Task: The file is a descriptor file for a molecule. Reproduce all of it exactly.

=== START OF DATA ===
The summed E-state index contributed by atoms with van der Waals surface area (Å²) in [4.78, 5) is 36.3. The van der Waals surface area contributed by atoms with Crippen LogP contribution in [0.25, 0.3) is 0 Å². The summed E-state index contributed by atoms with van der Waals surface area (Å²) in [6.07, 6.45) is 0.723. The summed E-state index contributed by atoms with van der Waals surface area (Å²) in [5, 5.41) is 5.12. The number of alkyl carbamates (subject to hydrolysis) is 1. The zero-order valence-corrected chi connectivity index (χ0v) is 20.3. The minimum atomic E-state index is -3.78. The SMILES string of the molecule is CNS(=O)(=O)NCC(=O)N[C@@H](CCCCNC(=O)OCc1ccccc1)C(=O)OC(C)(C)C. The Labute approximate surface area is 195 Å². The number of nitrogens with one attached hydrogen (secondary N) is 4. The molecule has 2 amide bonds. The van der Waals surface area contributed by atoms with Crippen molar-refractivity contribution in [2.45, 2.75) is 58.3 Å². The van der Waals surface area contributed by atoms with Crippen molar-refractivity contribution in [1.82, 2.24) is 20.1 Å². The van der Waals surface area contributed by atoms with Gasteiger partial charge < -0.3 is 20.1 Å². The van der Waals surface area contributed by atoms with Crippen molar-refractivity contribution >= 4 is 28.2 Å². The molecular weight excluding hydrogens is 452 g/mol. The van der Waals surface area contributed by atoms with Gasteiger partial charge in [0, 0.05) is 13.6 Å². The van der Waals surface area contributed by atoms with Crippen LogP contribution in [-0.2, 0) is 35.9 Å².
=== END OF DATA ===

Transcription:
The summed E-state index contributed by atoms with van der Waals surface area (Å²) in [4.78, 5) is 36.3. The van der Waals surface area contributed by atoms with Crippen LogP contribution in [0.25, 0.3) is 0 Å². The summed E-state index contributed by atoms with van der Waals surface area (Å²) in [6.07, 6.45) is 0.723. The summed E-state index contributed by atoms with van der Waals surface area (Å²) in [5, 5.41) is 5.12. The number of alkyl carbamates (subject to hydrolysis) is 1. The zero-order valence-corrected chi connectivity index (χ0v) is 20.3. The minimum atomic E-state index is -3.78. The SMILES string of the molecule is CNS(=O)(=O)NCC(=O)N[C@@H](CCCCNC(=O)OCc1ccccc1)C(=O)OC(C)(C)C. The Labute approximate surface area is 195 Å². The number of nitrogens with one attached hydrogen (secondary N) is 4. The molecule has 2 amide bonds. The van der Waals surface area contributed by atoms with Crippen molar-refractivity contribution in [2.45, 2.75) is 58.3 Å². The van der Waals surface area contributed by atoms with Crippen molar-refractivity contribution in [1.82, 2.24) is 20.1 Å². The van der Waals surface area contributed by atoms with Gasteiger partial charge < -0.3 is 20.1 Å². The van der Waals surface area contributed by atoms with Crippen molar-refractivity contribution >= 4 is 28.2 Å². The molecular weight excluding hydrogens is 452 g/mol. The van der Waals surface area contributed by atoms with Gasteiger partial charge in [0, 0.05) is 13.6 Å². The van der Waals surface area contributed by atoms with Crippen LogP contribution in [-0.2, 0) is 35.9 Å².